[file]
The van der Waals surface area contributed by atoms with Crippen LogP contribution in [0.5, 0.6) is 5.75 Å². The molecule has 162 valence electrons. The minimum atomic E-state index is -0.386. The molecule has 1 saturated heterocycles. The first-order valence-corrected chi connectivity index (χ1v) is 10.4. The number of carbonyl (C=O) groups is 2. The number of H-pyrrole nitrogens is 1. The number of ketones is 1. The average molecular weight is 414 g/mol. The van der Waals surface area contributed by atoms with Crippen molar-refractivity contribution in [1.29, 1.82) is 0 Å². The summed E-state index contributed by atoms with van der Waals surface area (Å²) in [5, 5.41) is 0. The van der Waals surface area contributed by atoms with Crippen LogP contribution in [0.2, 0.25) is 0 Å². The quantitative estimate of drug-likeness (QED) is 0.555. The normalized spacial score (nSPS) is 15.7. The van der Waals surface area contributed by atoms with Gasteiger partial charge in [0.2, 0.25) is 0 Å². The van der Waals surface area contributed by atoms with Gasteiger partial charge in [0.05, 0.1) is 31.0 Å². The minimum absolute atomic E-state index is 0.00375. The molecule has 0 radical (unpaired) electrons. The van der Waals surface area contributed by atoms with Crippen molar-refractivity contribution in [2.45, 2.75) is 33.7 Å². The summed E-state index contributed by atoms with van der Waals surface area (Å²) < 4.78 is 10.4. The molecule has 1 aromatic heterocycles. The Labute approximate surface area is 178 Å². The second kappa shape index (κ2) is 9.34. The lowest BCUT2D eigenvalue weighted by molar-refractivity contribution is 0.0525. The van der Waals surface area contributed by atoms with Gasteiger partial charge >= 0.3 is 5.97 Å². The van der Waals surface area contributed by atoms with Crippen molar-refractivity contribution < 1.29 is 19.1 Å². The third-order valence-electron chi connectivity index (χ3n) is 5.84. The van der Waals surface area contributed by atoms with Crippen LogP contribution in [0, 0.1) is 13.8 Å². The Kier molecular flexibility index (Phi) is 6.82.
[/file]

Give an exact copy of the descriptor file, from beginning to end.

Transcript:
The van der Waals surface area contributed by atoms with Crippen LogP contribution in [0.5, 0.6) is 5.75 Å². The molecule has 162 valence electrons. The minimum atomic E-state index is -0.386. The molecule has 1 saturated heterocycles. The first-order valence-corrected chi connectivity index (χ1v) is 10.4. The number of carbonyl (C=O) groups is 2. The number of H-pyrrole nitrogens is 1. The number of ketones is 1. The average molecular weight is 414 g/mol. The van der Waals surface area contributed by atoms with Crippen molar-refractivity contribution in [1.29, 1.82) is 0 Å². The summed E-state index contributed by atoms with van der Waals surface area (Å²) in [5, 5.41) is 0. The van der Waals surface area contributed by atoms with Crippen LogP contribution in [0.2, 0.25) is 0 Å². The quantitative estimate of drug-likeness (QED) is 0.555. The normalized spacial score (nSPS) is 15.7. The van der Waals surface area contributed by atoms with Gasteiger partial charge in [0.2, 0.25) is 0 Å². The van der Waals surface area contributed by atoms with Gasteiger partial charge in [0.05, 0.1) is 31.0 Å². The minimum absolute atomic E-state index is 0.00375. The molecule has 0 radical (unpaired) electrons. The van der Waals surface area contributed by atoms with Crippen molar-refractivity contribution in [2.45, 2.75) is 33.7 Å². The summed E-state index contributed by atoms with van der Waals surface area (Å²) < 4.78 is 10.4. The molecule has 1 aromatic heterocycles. The Labute approximate surface area is 178 Å². The second kappa shape index (κ2) is 9.34. The lowest BCUT2D eigenvalue weighted by molar-refractivity contribution is 0.0525. The van der Waals surface area contributed by atoms with Gasteiger partial charge >= 0.3 is 5.97 Å². The van der Waals surface area contributed by atoms with Crippen molar-refractivity contribution < 1.29 is 19.1 Å². The third-order valence-electron chi connectivity index (χ3n) is 5.84. The van der Waals surface area contributed by atoms with Crippen LogP contribution in [0, 0.1) is 13.8 Å². The Kier molecular flexibility index (Phi) is 6.82.